Anna Candice3I did a Google search on how many businesses survive for 10 years or more. The first reference I found was an American study that said 96 percent of businesses fail before their 10th birthday. Not a great start – surely the numbers are better in Australia? A similar Australian study found that 50 percent of businesses fail within the first 5 years and 66 percent of those remaining fail before they hit the decade mark.

A slightly more positive way of saying that Lighthouse celebrating its 10th birthday is a rare thing. And we aren’t done yet!

For those of you that don’t know the Lighthouse story, we started as a partnership between the ACT Government and a seed fund provider, Epicorp Ltd, in 2008. The fancy description of our role was to do the ‘heavy lifting’ for businesses with high growth potential. We defined our role as helping existing, growing and aspiring business owners navigate the never-ending challenges that being in business brings – the things like managing staff, finances, finding clients and funding. But key to us was listening and just giving people a chance to offload while not being judged. We had experienced all these issues and emotions ourselves either through our own businesses or working in those owned by our families.

As is always the case with third party core funding arrangements it all changed in 2014. A decision had to be made about whether Lighthouse was wound up on 30 June 2014 or find some other way of making it work. I remember very clearly how that discussion went down. Candice (my now business partner) and I sat down over a cup of coffee on June 23, 2014 looked at each other and said are we going to do this – within 10 minutes we decided that we were going to buy Lighthouse.

We had no idea what that actually meant but oh how quickly you learn about some of the unpleasant realities of taking over a business. We tried to find some literature on how to prepare ourselves only to come across a lot of research saying it is pretty rare in Australia and that Management Buyouts under $50 million rarely find funding. Thankfully that wasn’t the kind of number we were talking about. But we did have to start a negotiation process – quickly!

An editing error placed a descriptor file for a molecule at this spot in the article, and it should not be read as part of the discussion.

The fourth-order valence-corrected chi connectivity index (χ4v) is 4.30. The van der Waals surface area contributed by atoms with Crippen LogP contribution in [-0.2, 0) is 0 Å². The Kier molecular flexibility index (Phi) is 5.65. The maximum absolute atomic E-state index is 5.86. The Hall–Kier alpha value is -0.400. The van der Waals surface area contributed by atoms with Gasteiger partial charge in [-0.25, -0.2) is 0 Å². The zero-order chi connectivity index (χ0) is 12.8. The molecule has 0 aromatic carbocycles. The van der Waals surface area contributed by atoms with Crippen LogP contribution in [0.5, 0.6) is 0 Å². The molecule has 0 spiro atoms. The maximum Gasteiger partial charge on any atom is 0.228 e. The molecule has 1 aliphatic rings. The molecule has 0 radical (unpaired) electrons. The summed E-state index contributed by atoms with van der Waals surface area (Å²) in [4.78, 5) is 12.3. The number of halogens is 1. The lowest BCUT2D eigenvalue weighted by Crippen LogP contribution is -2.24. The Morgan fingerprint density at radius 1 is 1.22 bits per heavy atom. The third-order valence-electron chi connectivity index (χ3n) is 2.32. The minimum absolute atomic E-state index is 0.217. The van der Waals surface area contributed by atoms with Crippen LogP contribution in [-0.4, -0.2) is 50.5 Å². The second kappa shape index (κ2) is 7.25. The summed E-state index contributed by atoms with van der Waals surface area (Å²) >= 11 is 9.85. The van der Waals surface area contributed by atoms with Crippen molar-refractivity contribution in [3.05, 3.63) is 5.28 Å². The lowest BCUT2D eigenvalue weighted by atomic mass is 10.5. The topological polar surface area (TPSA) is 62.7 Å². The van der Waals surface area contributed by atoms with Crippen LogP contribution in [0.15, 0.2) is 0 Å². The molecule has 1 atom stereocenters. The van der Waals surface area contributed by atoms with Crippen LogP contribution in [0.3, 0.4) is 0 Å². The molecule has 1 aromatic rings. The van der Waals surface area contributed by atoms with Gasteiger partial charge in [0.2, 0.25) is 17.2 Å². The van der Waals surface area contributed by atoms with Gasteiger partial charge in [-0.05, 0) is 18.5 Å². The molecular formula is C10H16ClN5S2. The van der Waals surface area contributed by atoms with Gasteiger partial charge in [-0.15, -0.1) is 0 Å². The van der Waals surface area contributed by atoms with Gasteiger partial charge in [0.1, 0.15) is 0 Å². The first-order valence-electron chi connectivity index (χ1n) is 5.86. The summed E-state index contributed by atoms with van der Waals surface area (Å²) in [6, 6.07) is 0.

But before I talk about the challenges, let me say that our board at the time, Mike, David, Ken and David were incredible; as was our informal board member representing the ACT Government. They had pushed us to be the best we could be, provided wise council and direction for 6 years and encouraged us to find opportunities outside our core business to give us greater scope and longevity. But they insisted that we always observe Lighthouse’ principles of openness fairness and inclusiveness; principles Candice and I continue to observe to this day. Some of our suggestions made them shake their heads or laugh really loudly, but they never discouraged us to take a chance, even if we were likely to fail. And they were the ones who convinced us that we could make it all work. In fact, they helped us see that this was going to be a great outcome for us and the business.

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What we weren’t prepared for was the never ending sea of administration associated with the buyout. To start with, Lighthouse had a Constitutional structure that required an owner member. We got that, but didn’t realise that we needed this before we could finalise the takeover. So, on or about June 28 we rang our accountant in an absolute panic and all we could say was – help. She was brilliant, told us to calm down and within 12 hours we had a new company, LHInnovation Pty Ltd. I cannot say loudly, strongly or often enough how important it is to have a great accountant and lawyer on your side - at all times. Prior to this we had negotiated a buyout price and process with the existing owner member, Epicorp Ltd. Again we cannot thank Denis, David, Mike, Mick, Maria and Lindsay enough for their openness, encouragement and for treating us with such respect throughout this process. All these amazing people continue to mentor and support us 4 years later.


And then there was the biggest challenge. We did our due diligence around the liabilities we would be taking on and whether or not we could afford them. The most confronting one was inheriting staff we knew we couldn’t afford. We had to make probably the most difficult decision of all and cut our relationships with all staff. Can I say it is very strange issuing yourself with a pink slip, but that’s what we had to do. It was at this time that we decided to keep our core team small (thanks Rachel, Lyn and Jen) and bring in expertise as we needed it. This has enabled us to be agile and very responsive to changes in the market.